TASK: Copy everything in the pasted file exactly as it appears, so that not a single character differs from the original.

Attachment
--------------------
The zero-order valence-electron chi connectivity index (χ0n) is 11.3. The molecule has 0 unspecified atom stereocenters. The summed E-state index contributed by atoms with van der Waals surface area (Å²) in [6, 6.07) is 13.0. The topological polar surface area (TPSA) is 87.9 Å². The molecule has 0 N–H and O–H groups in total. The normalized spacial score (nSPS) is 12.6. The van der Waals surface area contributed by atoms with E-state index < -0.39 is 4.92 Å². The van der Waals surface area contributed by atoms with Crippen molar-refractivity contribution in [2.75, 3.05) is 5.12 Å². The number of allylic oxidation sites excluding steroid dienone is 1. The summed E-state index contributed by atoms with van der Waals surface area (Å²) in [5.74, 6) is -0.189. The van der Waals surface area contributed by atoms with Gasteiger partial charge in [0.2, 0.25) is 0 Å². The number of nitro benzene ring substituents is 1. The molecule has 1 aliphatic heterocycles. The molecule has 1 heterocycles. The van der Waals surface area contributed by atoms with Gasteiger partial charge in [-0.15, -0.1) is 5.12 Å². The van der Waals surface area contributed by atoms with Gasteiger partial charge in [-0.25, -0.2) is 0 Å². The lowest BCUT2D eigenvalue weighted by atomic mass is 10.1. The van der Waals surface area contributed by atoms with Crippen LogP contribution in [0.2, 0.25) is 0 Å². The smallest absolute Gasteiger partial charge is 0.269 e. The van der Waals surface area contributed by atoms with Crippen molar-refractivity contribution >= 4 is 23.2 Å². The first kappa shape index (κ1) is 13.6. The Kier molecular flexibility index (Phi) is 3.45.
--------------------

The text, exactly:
The zero-order valence-electron chi connectivity index (χ0n) is 11.3. The molecule has 0 unspecified atom stereocenters. The summed E-state index contributed by atoms with van der Waals surface area (Å²) in [6, 6.07) is 13.0. The topological polar surface area (TPSA) is 87.9 Å². The molecule has 0 N–H and O–H groups in total. The normalized spacial score (nSPS) is 12.6. The van der Waals surface area contributed by atoms with E-state index < -0.39 is 4.92 Å². The van der Waals surface area contributed by atoms with Crippen molar-refractivity contribution in [2.75, 3.05) is 5.12 Å². The number of allylic oxidation sites excluding steroid dienone is 1. The summed E-state index contributed by atoms with van der Waals surface area (Å²) in [5.74, 6) is -0.189. The van der Waals surface area contributed by atoms with Gasteiger partial charge in [0.2, 0.25) is 0 Å². The number of nitro benzene ring substituents is 1. The molecule has 1 aliphatic heterocycles. The molecule has 1 heterocycles. The van der Waals surface area contributed by atoms with Gasteiger partial charge in [-0.15, -0.1) is 5.12 Å². The van der Waals surface area contributed by atoms with Gasteiger partial charge in [-0.25, -0.2) is 0 Å². The lowest BCUT2D eigenvalue weighted by atomic mass is 10.1. The van der Waals surface area contributed by atoms with Crippen LogP contribution in [0.2, 0.25) is 0 Å². The smallest absolute Gasteiger partial charge is 0.269 e. The van der Waals surface area contributed by atoms with Crippen molar-refractivity contribution >= 4 is 23.2 Å². The first kappa shape index (κ1) is 13.6. The Kier molecular flexibility index (Phi) is 3.45.